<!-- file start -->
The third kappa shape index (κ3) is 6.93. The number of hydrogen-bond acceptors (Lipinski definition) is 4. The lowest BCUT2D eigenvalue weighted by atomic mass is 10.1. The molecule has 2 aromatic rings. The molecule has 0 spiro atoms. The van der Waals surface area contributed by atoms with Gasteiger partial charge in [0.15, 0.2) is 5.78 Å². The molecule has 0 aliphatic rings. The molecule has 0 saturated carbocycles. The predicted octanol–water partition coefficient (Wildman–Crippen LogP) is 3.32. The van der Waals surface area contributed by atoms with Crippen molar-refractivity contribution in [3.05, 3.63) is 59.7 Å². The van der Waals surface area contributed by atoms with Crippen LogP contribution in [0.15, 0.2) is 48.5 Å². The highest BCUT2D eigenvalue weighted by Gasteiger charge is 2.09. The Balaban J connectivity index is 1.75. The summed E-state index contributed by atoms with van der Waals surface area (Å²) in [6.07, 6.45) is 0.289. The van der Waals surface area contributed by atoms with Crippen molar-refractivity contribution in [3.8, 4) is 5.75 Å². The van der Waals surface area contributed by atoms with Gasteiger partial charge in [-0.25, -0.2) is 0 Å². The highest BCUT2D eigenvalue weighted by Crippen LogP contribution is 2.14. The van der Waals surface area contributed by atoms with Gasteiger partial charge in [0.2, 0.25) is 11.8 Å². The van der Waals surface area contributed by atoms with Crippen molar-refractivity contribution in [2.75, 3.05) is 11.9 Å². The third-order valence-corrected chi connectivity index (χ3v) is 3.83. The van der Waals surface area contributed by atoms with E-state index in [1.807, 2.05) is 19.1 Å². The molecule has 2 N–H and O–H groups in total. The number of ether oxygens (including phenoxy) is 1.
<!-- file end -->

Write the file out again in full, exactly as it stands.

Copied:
The third kappa shape index (κ3) is 6.93. The number of hydrogen-bond acceptors (Lipinski definition) is 4. The lowest BCUT2D eigenvalue weighted by atomic mass is 10.1. The molecule has 2 aromatic rings. The molecule has 0 spiro atoms. The van der Waals surface area contributed by atoms with Gasteiger partial charge in [0.15, 0.2) is 5.78 Å². The molecule has 0 aliphatic rings. The molecule has 0 saturated carbocycles. The predicted octanol–water partition coefficient (Wildman–Crippen LogP) is 3.32. The van der Waals surface area contributed by atoms with Crippen molar-refractivity contribution in [3.05, 3.63) is 59.7 Å². The van der Waals surface area contributed by atoms with Crippen LogP contribution in [0.15, 0.2) is 48.5 Å². The highest BCUT2D eigenvalue weighted by Gasteiger charge is 2.09. The Balaban J connectivity index is 1.75. The summed E-state index contributed by atoms with van der Waals surface area (Å²) in [6.07, 6.45) is 0.289. The van der Waals surface area contributed by atoms with Crippen molar-refractivity contribution in [3.8, 4) is 5.75 Å². The van der Waals surface area contributed by atoms with Gasteiger partial charge in [-0.25, -0.2) is 0 Å². The highest BCUT2D eigenvalue weighted by Crippen LogP contribution is 2.14. The van der Waals surface area contributed by atoms with Gasteiger partial charge in [0.2, 0.25) is 11.8 Å². The van der Waals surface area contributed by atoms with Crippen molar-refractivity contribution in [2.75, 3.05) is 11.9 Å². The third-order valence-corrected chi connectivity index (χ3v) is 3.83. The van der Waals surface area contributed by atoms with E-state index in [1.807, 2.05) is 19.1 Å². The molecule has 2 N–H and O–H groups in total. The number of ether oxygens (including phenoxy) is 1.